Top Ten Tips for Shooting High School Senior Portraits

High School Seniors have HUGE expectations

They want to look stunning (read: like a model), they want a fresh and trendy portrait, and they want their friends to be envious of their photos. And maybe one or two of them has an attitude problem. Scared yet?

Senior Portrait Photography

The good news about teens…

You don’t have to bribe them, chase them, or put something on your head to make them look at the camera. So, they aren’t your most difficult client you will ever have (Hint: Toddlers will probably be yours. See our tips on how to photograph children).

In fact, Seniors really are great models when you want to practice great portrait techniques.

Here’s how to give Seniors the photos they really want:

 

  1. Have an interview with the client first. Get to know her (or him) so that you can help truly reflect who they are.
  2. Make your client look awesome. Seniors generally want to look WAY better in a picture than they do in real life (none of this capturing reality stuff). Follow rules for flattering light and posing. Watch for flyaway hairs or smudged make-up.
  3. Let her see the first few pictures on your LCD screen. Then if there’s something she doesn’t like about her looks or how she’s holding herself, she can change it.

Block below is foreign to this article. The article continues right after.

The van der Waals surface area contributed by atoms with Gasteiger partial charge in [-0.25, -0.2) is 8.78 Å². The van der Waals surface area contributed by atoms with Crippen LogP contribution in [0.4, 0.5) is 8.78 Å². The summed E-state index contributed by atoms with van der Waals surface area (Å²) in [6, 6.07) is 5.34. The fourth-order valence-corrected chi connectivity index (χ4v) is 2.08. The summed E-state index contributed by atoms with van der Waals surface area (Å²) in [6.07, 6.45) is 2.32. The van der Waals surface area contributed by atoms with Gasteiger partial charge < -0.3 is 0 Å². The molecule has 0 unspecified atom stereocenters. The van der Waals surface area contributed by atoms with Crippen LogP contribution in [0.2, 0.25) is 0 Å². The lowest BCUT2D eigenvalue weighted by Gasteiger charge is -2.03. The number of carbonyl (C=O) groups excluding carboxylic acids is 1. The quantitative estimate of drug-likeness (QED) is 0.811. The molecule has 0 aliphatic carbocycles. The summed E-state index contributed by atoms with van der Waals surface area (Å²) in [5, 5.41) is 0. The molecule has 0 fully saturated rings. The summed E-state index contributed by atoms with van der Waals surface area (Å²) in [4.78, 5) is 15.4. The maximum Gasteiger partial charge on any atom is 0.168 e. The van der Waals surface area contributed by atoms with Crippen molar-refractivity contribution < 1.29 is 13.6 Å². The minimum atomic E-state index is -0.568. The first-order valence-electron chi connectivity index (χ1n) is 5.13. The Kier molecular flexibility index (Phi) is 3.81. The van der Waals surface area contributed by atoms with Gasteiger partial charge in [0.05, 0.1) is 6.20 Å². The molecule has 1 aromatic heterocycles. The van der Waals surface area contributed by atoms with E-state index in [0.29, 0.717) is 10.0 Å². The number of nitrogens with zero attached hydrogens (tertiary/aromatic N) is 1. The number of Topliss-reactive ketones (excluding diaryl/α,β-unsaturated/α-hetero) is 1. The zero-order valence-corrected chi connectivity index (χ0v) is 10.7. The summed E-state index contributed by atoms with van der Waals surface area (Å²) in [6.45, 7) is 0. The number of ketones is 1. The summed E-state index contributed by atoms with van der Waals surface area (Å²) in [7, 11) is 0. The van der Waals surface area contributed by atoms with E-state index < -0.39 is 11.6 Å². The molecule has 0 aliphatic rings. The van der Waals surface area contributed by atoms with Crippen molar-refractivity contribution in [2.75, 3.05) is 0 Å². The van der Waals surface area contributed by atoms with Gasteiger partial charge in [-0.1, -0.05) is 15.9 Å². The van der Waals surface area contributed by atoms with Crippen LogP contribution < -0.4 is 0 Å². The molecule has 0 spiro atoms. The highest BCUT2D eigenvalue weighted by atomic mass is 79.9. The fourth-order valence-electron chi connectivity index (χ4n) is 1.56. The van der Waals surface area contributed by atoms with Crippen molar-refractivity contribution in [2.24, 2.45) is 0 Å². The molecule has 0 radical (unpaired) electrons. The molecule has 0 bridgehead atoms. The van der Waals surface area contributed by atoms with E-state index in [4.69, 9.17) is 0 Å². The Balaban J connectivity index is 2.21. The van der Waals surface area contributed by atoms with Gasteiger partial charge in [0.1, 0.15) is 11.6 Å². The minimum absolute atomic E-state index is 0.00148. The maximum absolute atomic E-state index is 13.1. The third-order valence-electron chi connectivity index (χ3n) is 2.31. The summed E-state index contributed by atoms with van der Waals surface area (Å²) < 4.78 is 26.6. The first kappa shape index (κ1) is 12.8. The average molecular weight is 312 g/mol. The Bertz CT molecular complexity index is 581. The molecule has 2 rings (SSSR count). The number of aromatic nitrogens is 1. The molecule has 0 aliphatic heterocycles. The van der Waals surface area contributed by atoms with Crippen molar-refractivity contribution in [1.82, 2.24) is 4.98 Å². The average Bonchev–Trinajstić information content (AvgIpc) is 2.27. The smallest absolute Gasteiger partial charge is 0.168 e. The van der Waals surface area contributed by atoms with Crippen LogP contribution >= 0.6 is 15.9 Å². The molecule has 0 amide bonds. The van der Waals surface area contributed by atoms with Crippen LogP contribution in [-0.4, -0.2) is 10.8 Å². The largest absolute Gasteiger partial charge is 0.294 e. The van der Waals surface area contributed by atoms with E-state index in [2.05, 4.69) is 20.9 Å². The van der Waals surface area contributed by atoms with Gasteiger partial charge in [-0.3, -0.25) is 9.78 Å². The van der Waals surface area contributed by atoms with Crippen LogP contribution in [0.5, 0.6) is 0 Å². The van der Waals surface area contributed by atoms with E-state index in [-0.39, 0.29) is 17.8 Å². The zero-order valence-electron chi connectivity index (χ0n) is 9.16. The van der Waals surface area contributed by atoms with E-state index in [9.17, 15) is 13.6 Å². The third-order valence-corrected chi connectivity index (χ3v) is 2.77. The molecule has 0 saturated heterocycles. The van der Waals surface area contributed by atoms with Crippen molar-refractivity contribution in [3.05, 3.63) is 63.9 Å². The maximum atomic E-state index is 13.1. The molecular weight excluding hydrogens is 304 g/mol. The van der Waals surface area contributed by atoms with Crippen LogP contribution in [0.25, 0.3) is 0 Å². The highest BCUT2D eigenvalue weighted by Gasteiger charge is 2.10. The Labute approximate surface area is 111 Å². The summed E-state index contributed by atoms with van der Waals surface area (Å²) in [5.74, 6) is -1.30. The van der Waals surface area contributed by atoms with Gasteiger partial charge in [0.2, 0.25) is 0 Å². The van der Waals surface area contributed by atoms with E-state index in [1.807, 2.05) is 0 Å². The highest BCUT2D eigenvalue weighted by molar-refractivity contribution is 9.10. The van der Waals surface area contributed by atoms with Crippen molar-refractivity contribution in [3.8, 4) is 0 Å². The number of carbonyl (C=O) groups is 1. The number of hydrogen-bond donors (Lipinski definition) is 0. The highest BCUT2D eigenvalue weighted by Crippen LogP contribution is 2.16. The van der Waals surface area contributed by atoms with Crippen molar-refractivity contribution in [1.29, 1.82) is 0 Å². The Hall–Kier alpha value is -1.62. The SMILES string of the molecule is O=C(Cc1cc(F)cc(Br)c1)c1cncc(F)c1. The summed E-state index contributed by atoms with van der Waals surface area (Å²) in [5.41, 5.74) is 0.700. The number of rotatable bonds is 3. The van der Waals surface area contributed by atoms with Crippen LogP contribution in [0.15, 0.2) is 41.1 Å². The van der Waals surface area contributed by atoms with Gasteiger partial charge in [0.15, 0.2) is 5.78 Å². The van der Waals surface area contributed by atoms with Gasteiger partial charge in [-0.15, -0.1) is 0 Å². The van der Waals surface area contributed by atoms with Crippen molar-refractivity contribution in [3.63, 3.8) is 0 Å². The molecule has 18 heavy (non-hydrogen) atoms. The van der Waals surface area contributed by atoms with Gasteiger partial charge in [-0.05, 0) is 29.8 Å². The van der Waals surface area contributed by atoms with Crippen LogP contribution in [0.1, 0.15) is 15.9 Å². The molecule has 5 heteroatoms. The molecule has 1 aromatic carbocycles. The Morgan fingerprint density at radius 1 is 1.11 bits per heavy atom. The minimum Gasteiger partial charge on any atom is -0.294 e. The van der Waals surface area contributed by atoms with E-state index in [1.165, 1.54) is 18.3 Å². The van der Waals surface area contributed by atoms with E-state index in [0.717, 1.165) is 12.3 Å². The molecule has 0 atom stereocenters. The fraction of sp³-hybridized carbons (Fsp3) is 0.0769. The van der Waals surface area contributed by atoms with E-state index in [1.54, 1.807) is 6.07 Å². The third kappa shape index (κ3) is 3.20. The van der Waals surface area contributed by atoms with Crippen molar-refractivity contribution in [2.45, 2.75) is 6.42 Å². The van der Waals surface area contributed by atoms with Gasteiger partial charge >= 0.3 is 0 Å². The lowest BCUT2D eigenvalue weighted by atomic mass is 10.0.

4. Use a low aperture and zoom in. This will give you the beautiful bokeh that people want in portraits.
  5. Have something to pose with or against. This will help the pose look more natural and relaxed. Examples are a wall, fence, rock, steps, posing stool, bench, etc.
  6. Talk. If you are just silently taking pictures, your subject will feel awkward and look awkward too.
  7. Recommend dressing simply but in something she feels pretty in – or something he feels stylish in. Clothing that is too loud or busy detracts from the subject. The most important thing is for the subject to FEEL like she looks good so she’ll relax.
  8. Photograph two friends in the same session. It’s amazing how much more relaxed teens are with friends having to do the same “awkward” thing as them.
  9. Experiment. Teenagers are usually more adventurous and willing to try your new ideas. They also like the idea of being in a more unique photo than any of their friends have.
  10. Make sure you get one for Grandma to hang on her wall. I’ve seen shoots where every pose is a little too flirty. Who wants to send a shot of a derriere or pouty lips to Grandma? And she’ll want a picture. In fact, Grandma and Mom are the ones that are going to be buying the prints and forking over the cash. So make them happy.

If you do nothing else, relax and have fun. Teenagers will respond better and end up with better portraits if they feel like they are having a good time!

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